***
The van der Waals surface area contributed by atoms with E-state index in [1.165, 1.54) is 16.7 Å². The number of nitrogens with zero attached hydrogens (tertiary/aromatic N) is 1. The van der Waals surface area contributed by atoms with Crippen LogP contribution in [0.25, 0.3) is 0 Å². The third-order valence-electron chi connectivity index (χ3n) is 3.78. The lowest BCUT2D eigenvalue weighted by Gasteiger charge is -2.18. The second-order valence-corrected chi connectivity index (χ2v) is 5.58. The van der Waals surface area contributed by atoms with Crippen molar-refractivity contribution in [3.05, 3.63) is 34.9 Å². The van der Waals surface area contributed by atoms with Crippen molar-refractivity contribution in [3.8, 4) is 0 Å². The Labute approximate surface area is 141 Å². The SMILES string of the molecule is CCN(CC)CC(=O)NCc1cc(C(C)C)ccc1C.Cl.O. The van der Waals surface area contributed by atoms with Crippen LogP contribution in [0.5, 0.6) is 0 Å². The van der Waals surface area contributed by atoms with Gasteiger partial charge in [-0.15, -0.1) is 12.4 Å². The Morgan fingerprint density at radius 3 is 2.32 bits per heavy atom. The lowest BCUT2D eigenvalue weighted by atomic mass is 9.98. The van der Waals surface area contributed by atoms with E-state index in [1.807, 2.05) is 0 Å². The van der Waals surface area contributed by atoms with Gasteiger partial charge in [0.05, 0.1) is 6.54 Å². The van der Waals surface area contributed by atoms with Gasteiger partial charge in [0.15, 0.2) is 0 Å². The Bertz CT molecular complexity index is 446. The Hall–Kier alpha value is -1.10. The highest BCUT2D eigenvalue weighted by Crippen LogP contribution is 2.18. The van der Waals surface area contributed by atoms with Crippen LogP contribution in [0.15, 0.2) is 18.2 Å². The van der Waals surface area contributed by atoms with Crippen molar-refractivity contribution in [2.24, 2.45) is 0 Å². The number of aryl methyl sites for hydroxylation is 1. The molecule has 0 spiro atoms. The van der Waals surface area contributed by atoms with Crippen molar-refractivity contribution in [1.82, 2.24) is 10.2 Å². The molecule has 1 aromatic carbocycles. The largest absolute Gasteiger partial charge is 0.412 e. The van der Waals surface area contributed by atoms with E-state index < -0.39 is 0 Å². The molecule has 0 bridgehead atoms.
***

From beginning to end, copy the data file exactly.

The van der Waals surface area contributed by atoms with E-state index in [1.165, 1.54) is 16.7 Å². The number of nitrogens with zero attached hydrogens (tertiary/aromatic N) is 1. The van der Waals surface area contributed by atoms with Crippen LogP contribution in [0.25, 0.3) is 0 Å². The third-order valence-electron chi connectivity index (χ3n) is 3.78. The lowest BCUT2D eigenvalue weighted by Gasteiger charge is -2.18. The second-order valence-corrected chi connectivity index (χ2v) is 5.58. The van der Waals surface area contributed by atoms with Crippen molar-refractivity contribution in [3.05, 3.63) is 34.9 Å². The van der Waals surface area contributed by atoms with Crippen molar-refractivity contribution in [3.8, 4) is 0 Å². The Labute approximate surface area is 141 Å². The SMILES string of the molecule is CCN(CC)CC(=O)NCc1cc(C(C)C)ccc1C.Cl.O. The van der Waals surface area contributed by atoms with Crippen LogP contribution in [0.5, 0.6) is 0 Å². The van der Waals surface area contributed by atoms with Gasteiger partial charge in [-0.15, -0.1) is 12.4 Å². The Morgan fingerprint density at radius 3 is 2.32 bits per heavy atom. The lowest BCUT2D eigenvalue weighted by atomic mass is 9.98. The van der Waals surface area contributed by atoms with E-state index in [1.807, 2.05) is 0 Å². The van der Waals surface area contributed by atoms with Gasteiger partial charge in [0.05, 0.1) is 6.54 Å². The van der Waals surface area contributed by atoms with Gasteiger partial charge in [0.15, 0.2) is 0 Å². The Bertz CT molecular complexity index is 446. The Hall–Kier alpha value is -1.10. The highest BCUT2D eigenvalue weighted by Crippen LogP contribution is 2.18. The van der Waals surface area contributed by atoms with Crippen LogP contribution in [0.15, 0.2) is 18.2 Å². The van der Waals surface area contributed by atoms with Crippen molar-refractivity contribution in [2.24, 2.45) is 0 Å². The number of aryl methyl sites for hydroxylation is 1. The molecule has 0 spiro atoms. The van der Waals surface area contributed by atoms with Crippen molar-refractivity contribution in [1.82, 2.24) is 10.2 Å². The molecule has 1 aromatic carbocycles. The largest absolute Gasteiger partial charge is 0.412 e. The van der Waals surface area contributed by atoms with E-state index < -0.39 is 0 Å². The molecule has 0 bridgehead atoms.